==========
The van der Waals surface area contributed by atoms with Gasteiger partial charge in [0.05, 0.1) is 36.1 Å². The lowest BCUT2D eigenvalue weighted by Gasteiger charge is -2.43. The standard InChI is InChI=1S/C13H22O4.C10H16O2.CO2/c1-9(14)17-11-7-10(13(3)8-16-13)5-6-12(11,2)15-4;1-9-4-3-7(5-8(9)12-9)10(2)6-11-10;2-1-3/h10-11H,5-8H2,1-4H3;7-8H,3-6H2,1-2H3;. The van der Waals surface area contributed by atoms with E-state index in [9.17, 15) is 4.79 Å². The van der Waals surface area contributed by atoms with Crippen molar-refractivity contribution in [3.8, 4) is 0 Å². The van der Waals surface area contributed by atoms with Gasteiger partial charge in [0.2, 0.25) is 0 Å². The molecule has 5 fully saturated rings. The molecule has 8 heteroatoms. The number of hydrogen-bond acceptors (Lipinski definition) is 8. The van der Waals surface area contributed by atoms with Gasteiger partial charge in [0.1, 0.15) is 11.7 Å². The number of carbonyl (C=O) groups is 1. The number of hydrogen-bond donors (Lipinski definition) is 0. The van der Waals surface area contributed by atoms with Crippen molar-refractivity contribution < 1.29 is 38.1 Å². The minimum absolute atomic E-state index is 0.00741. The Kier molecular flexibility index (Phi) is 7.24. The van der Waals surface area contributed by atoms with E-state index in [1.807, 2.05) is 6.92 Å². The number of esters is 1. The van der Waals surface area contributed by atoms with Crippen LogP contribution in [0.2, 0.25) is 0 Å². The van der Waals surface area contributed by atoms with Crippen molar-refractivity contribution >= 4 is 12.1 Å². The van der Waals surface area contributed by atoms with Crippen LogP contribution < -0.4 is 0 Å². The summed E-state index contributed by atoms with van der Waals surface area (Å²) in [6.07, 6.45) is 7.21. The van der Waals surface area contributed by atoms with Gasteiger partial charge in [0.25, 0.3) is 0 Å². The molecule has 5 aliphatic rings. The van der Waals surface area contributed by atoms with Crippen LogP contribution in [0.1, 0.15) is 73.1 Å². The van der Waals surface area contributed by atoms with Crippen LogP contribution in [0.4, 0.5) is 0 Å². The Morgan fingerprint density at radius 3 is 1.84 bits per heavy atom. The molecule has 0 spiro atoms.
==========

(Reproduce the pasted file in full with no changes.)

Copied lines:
The van der Waals surface area contributed by atoms with Gasteiger partial charge in [0.05, 0.1) is 36.1 Å². The lowest BCUT2D eigenvalue weighted by Gasteiger charge is -2.43. The standard InChI is InChI=1S/C13H22O4.C10H16O2.CO2/c1-9(14)17-11-7-10(13(3)8-16-13)5-6-12(11,2)15-4;1-9-4-3-7(5-8(9)12-9)10(2)6-11-10;2-1-3/h10-11H,5-8H2,1-4H3;7-8H,3-6H2,1-2H3;. The van der Waals surface area contributed by atoms with E-state index in [9.17, 15) is 4.79 Å². The van der Waals surface area contributed by atoms with Crippen molar-refractivity contribution in [3.8, 4) is 0 Å². The van der Waals surface area contributed by atoms with Gasteiger partial charge in [0.2, 0.25) is 0 Å². The molecule has 5 fully saturated rings. The molecule has 8 heteroatoms. The number of hydrogen-bond acceptors (Lipinski definition) is 8. The van der Waals surface area contributed by atoms with Gasteiger partial charge in [0.1, 0.15) is 11.7 Å². The number of carbonyl (C=O) groups is 1. The number of hydrogen-bond donors (Lipinski definition) is 0. The van der Waals surface area contributed by atoms with Crippen molar-refractivity contribution < 1.29 is 38.1 Å². The minimum absolute atomic E-state index is 0.00741. The Kier molecular flexibility index (Phi) is 7.24. The van der Waals surface area contributed by atoms with E-state index in [1.807, 2.05) is 6.92 Å². The number of esters is 1. The van der Waals surface area contributed by atoms with Crippen LogP contribution in [0.2, 0.25) is 0 Å². The van der Waals surface area contributed by atoms with Crippen molar-refractivity contribution >= 4 is 12.1 Å². The van der Waals surface area contributed by atoms with Crippen LogP contribution < -0.4 is 0 Å². The summed E-state index contributed by atoms with van der Waals surface area (Å²) in [6.07, 6.45) is 7.21. The van der Waals surface area contributed by atoms with Gasteiger partial charge in [0.25, 0.3) is 0 Å². The molecule has 5 aliphatic rings. The van der Waals surface area contributed by atoms with Crippen LogP contribution in [0.1, 0.15) is 73.1 Å². The van der Waals surface area contributed by atoms with Crippen LogP contribution in [0.4, 0.5) is 0 Å². The Morgan fingerprint density at radius 3 is 1.84 bits per heavy atom. The molecule has 0 spiro atoms.